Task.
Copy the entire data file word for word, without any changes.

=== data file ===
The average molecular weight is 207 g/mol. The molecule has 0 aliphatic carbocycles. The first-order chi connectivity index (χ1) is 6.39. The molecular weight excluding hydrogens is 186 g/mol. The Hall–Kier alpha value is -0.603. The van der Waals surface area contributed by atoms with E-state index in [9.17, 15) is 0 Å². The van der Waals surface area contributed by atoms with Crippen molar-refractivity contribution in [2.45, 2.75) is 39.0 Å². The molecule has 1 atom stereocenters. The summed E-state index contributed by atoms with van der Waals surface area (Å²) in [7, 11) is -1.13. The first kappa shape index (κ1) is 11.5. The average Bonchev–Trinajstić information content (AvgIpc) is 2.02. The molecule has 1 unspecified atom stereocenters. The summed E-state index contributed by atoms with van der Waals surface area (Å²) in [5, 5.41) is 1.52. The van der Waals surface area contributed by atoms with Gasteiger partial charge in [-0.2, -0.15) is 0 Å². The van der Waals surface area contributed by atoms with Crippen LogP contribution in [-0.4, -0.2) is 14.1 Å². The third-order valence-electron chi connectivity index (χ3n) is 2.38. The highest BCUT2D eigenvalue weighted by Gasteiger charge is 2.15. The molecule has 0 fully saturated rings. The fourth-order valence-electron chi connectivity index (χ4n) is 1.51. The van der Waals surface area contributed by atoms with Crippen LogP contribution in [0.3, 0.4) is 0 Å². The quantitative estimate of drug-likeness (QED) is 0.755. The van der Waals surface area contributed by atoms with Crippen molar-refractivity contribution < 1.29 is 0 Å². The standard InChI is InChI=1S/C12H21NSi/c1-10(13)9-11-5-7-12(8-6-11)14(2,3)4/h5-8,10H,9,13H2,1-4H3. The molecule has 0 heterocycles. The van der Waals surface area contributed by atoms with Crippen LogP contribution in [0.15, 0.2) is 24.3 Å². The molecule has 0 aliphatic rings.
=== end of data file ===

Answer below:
The average molecular weight is 207 g/mol. The molecule has 0 aliphatic carbocycles. The first-order chi connectivity index (χ1) is 6.39. The molecular weight excluding hydrogens is 186 g/mol. The Hall–Kier alpha value is -0.603. The van der Waals surface area contributed by atoms with E-state index in [9.17, 15) is 0 Å². The van der Waals surface area contributed by atoms with Crippen molar-refractivity contribution in [2.45, 2.75) is 39.0 Å². The molecule has 1 atom stereocenters. The summed E-state index contributed by atoms with van der Waals surface area (Å²) in [7, 11) is -1.13. The first kappa shape index (κ1) is 11.5. The average Bonchev–Trinajstić information content (AvgIpc) is 2.02. The molecule has 1 unspecified atom stereocenters. The summed E-state index contributed by atoms with van der Waals surface area (Å²) in [5, 5.41) is 1.52. The van der Waals surface area contributed by atoms with Gasteiger partial charge in [-0.2, -0.15) is 0 Å². The van der Waals surface area contributed by atoms with Crippen LogP contribution in [-0.4, -0.2) is 14.1 Å². The third-order valence-electron chi connectivity index (χ3n) is 2.38. The highest BCUT2D eigenvalue weighted by Gasteiger charge is 2.15. The molecule has 0 fully saturated rings. The fourth-order valence-electron chi connectivity index (χ4n) is 1.51. The van der Waals surface area contributed by atoms with Crippen LogP contribution in [0.3, 0.4) is 0 Å². The quantitative estimate of drug-likeness (QED) is 0.755. The van der Waals surface area contributed by atoms with Crippen molar-refractivity contribution < 1.29 is 0 Å². The standard InChI is InChI=1S/C12H21NSi/c1-10(13)9-11-5-7-12(8-6-11)14(2,3)4/h5-8,10H,9,13H2,1-4H3. The molecule has 0 heterocycles. The van der Waals surface area contributed by atoms with Crippen LogP contribution in [0.15, 0.2) is 24.3 Å². The molecule has 0 aliphatic rings.